TALKS | Methodology, philosophy and theory of systemic design

Prototyping Resilience: Using Games to Engage Communities in Disaster Response

Thomas Maiorana, University of California, Davis USA

+Small group breakout session with the author follows Talk

Read the working paper ⇒  

As climate-related disasters become more common, the need for communities to safely evacuate will increase. (1) While no evacuation event is simple, escape from wildfires has proven to be particularly vexing for emergency personnel and community members. The speed, complexity, and scale of wildfire evacuations make it very difficult to explore these types of events in an iterative and low-risk way. The result is that policymakers are rarely able to test their policies and future evacuees do not have opportunities to experience how they might respond, communicate, and make decisions until they are in the midst of a life-threatening situation.

The paper illustrates how a team of designers, civil engineers, and policy experts used low-resolution prototypes to support policy leaders and community members in a California town at severe risk of wildfires. The project demonstrates the ways that it is possible to create low-resolution prototypes as a way to translate the complexity and abstraction of systemic challenges into visceral, embodied experiences that make it possible to explore systemic challenges in a low-risk, iterative way. In doing so, we enhance learning for policymakers, community members, and outside research teams.

The team engaged with the community’s Fire Board, first responders and community members through analog board games that were designed to surface community knowledge, local context and potential threats. The team used an expanded definition of prototyping that makes the practice far more effective for systemic level challenges and the board game demonstrates the ways this new approach can open up community-based approaches to systemic interventions. (2)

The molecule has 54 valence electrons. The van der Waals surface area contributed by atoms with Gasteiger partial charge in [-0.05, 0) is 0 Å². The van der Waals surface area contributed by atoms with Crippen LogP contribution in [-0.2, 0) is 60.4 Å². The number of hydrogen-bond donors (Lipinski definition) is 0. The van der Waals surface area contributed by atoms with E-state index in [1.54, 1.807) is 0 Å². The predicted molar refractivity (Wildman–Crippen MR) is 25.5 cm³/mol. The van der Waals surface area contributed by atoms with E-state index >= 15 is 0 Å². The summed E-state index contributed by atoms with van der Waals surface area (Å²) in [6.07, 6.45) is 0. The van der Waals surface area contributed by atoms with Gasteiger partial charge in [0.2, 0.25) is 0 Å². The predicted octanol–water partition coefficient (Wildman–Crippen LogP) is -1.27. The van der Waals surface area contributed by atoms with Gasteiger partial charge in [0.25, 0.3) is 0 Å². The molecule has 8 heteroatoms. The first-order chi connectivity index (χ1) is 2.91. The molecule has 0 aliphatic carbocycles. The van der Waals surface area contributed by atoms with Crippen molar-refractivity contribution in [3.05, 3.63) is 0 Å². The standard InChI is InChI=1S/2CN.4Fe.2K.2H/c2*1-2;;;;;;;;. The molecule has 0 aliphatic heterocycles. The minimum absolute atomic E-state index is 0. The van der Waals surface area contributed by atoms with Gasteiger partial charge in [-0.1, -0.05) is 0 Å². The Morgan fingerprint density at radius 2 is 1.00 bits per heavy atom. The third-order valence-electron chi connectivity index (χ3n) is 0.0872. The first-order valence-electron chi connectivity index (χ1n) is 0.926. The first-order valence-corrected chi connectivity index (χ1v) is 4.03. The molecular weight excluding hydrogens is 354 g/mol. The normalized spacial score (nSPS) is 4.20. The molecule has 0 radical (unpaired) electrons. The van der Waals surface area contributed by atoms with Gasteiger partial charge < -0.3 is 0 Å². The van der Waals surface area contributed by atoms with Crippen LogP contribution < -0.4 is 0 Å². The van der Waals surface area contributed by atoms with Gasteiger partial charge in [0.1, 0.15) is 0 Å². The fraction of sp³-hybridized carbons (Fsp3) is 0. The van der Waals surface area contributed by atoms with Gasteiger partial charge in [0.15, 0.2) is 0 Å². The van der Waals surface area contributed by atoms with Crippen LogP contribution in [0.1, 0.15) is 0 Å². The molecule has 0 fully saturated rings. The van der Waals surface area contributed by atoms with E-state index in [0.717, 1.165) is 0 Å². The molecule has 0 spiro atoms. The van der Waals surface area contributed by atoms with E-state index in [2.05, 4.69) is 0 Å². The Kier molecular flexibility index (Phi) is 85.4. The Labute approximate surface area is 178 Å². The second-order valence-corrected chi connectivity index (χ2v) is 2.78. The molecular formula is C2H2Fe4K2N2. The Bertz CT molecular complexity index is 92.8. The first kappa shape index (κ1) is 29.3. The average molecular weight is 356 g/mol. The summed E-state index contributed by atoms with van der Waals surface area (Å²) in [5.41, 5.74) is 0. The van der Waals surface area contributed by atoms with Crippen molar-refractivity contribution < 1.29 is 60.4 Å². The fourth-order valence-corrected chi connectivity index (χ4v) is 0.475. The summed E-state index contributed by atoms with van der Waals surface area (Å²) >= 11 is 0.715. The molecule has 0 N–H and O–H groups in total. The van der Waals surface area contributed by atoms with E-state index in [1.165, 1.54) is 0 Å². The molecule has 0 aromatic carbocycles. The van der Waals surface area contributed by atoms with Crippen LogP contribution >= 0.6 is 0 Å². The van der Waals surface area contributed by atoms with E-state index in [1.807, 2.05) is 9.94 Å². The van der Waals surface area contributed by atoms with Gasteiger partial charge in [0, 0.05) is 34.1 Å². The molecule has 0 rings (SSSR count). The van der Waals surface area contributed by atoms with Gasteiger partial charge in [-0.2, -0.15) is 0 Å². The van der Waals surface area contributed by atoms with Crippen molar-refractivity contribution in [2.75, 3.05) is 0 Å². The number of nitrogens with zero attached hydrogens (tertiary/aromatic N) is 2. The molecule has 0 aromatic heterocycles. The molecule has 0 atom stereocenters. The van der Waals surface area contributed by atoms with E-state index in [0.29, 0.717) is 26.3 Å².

This case study illustrates the ways the prototype translated the complexity of a wildfire evacuation into game mechanics which generated rapid exploration of a wildfire evacuation. In doing so, it acted as a sort of dialogical tool, which enhanced knowledge and activity for community members, researchers, and policymakers. (3)

This is an ongoing project and the final presentation and case study will reflect the full range of outcomes and insights that will be sure to come in the following months.

1. See Intergovernmental Panel on Climate Change and


3. DiSalvo, Carl. “Critical Making as Materializing the Politics of Design.” The Information Society 30, no. 2 (March 2014): 102.

Additional References

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